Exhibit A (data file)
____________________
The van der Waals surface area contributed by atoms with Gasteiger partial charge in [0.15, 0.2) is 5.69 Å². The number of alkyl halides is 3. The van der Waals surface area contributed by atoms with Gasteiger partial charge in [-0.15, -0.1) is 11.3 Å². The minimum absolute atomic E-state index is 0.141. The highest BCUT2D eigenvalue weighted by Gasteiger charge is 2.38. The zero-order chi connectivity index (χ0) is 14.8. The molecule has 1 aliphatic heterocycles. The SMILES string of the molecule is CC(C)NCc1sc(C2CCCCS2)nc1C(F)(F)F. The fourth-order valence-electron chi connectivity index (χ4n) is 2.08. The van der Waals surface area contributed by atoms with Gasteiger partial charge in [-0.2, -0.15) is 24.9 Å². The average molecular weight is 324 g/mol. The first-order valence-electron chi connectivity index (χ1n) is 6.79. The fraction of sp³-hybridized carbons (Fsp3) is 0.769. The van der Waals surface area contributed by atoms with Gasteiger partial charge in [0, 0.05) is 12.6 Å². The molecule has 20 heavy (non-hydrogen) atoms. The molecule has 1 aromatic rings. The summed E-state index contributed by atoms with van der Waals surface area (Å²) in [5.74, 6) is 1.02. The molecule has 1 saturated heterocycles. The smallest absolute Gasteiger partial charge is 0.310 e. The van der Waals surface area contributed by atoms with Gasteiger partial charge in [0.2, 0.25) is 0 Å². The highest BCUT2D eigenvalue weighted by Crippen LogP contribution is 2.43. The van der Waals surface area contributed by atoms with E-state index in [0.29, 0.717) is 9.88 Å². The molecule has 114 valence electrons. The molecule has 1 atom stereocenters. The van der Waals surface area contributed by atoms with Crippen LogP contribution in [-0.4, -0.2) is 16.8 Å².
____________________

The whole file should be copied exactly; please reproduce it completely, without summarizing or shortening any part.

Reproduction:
The van der Waals surface area contributed by atoms with Gasteiger partial charge in [0.15, 0.2) is 5.69 Å². The number of alkyl halides is 3. The van der Waals surface area contributed by atoms with Gasteiger partial charge in [-0.15, -0.1) is 11.3 Å². The minimum absolute atomic E-state index is 0.141. The highest BCUT2D eigenvalue weighted by Gasteiger charge is 2.38. The zero-order chi connectivity index (χ0) is 14.8. The molecule has 1 aliphatic heterocycles. The SMILES string of the molecule is CC(C)NCc1sc(C2CCCCS2)nc1C(F)(F)F. The fourth-order valence-electron chi connectivity index (χ4n) is 2.08. The van der Waals surface area contributed by atoms with Gasteiger partial charge in [-0.2, -0.15) is 24.9 Å². The average molecular weight is 324 g/mol. The first-order valence-electron chi connectivity index (χ1n) is 6.79. The fraction of sp³-hybridized carbons (Fsp3) is 0.769. The van der Waals surface area contributed by atoms with Gasteiger partial charge in [0, 0.05) is 12.6 Å². The molecule has 20 heavy (non-hydrogen) atoms. The molecule has 1 aromatic rings. The summed E-state index contributed by atoms with van der Waals surface area (Å²) in [5.74, 6) is 1.02. The molecule has 1 saturated heterocycles. The smallest absolute Gasteiger partial charge is 0.310 e. The van der Waals surface area contributed by atoms with Gasteiger partial charge in [0.2, 0.25) is 0 Å². The highest BCUT2D eigenvalue weighted by Crippen LogP contribution is 2.43. The van der Waals surface area contributed by atoms with E-state index in [0.29, 0.717) is 9.88 Å². The molecule has 114 valence electrons. The molecule has 1 atom stereocenters. The van der Waals surface area contributed by atoms with Crippen LogP contribution in [-0.4, -0.2) is 16.8 Å².